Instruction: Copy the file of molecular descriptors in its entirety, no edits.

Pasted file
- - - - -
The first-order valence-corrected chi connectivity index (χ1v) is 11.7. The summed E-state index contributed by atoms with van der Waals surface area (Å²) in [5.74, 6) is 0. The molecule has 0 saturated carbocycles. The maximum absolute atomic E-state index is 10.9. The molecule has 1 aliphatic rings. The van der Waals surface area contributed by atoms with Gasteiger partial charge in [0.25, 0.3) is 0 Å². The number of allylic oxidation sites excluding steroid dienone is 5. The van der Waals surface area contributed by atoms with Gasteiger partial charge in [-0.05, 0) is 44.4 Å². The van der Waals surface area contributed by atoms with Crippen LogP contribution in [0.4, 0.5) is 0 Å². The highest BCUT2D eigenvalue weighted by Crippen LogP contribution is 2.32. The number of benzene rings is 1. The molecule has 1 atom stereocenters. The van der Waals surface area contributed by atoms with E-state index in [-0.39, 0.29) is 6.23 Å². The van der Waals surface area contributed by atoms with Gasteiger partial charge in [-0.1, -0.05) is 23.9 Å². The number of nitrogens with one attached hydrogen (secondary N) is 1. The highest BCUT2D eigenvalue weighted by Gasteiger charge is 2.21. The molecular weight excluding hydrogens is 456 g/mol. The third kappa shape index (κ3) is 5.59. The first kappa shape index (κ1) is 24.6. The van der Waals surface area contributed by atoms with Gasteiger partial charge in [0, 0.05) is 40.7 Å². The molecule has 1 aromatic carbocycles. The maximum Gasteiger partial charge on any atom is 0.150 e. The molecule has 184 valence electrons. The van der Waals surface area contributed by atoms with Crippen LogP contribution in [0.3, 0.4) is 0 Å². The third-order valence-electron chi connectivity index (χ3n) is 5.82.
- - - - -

The first-order valence-corrected chi connectivity index (χ1v) is 11.7. The summed E-state index contributed by atoms with van der Waals surface area (Å²) in [5.74, 6) is 0. The molecule has 0 saturated carbocycles. The maximum absolute atomic E-state index is 10.9. The molecule has 1 aliphatic rings. The van der Waals surface area contributed by atoms with Gasteiger partial charge in [0.25, 0.3) is 0 Å². The number of allylic oxidation sites excluding steroid dienone is 5. The van der Waals surface area contributed by atoms with Gasteiger partial charge in [-0.05, 0) is 44.4 Å². The van der Waals surface area contributed by atoms with Crippen LogP contribution in [0.4, 0.5) is 0 Å². The highest BCUT2D eigenvalue weighted by Crippen LogP contribution is 2.32. The number of benzene rings is 1. The molecule has 1 atom stereocenters. The van der Waals surface area contributed by atoms with E-state index in [-0.39, 0.29) is 6.23 Å². The van der Waals surface area contributed by atoms with Gasteiger partial charge in [-0.1, -0.05) is 23.9 Å². The number of nitrogens with one attached hydrogen (secondary N) is 1. The highest BCUT2D eigenvalue weighted by Gasteiger charge is 2.21. The molecular weight excluding hydrogens is 456 g/mol. The third kappa shape index (κ3) is 5.59. The first kappa shape index (κ1) is 24.6. The van der Waals surface area contributed by atoms with Gasteiger partial charge in [0, 0.05) is 40.7 Å². The molecule has 1 aromatic carbocycles. The maximum Gasteiger partial charge on any atom is 0.150 e. The molecule has 184 valence electrons. The van der Waals surface area contributed by atoms with Crippen LogP contribution in [0.3, 0.4) is 0 Å². The third-order valence-electron chi connectivity index (χ3n) is 5.82.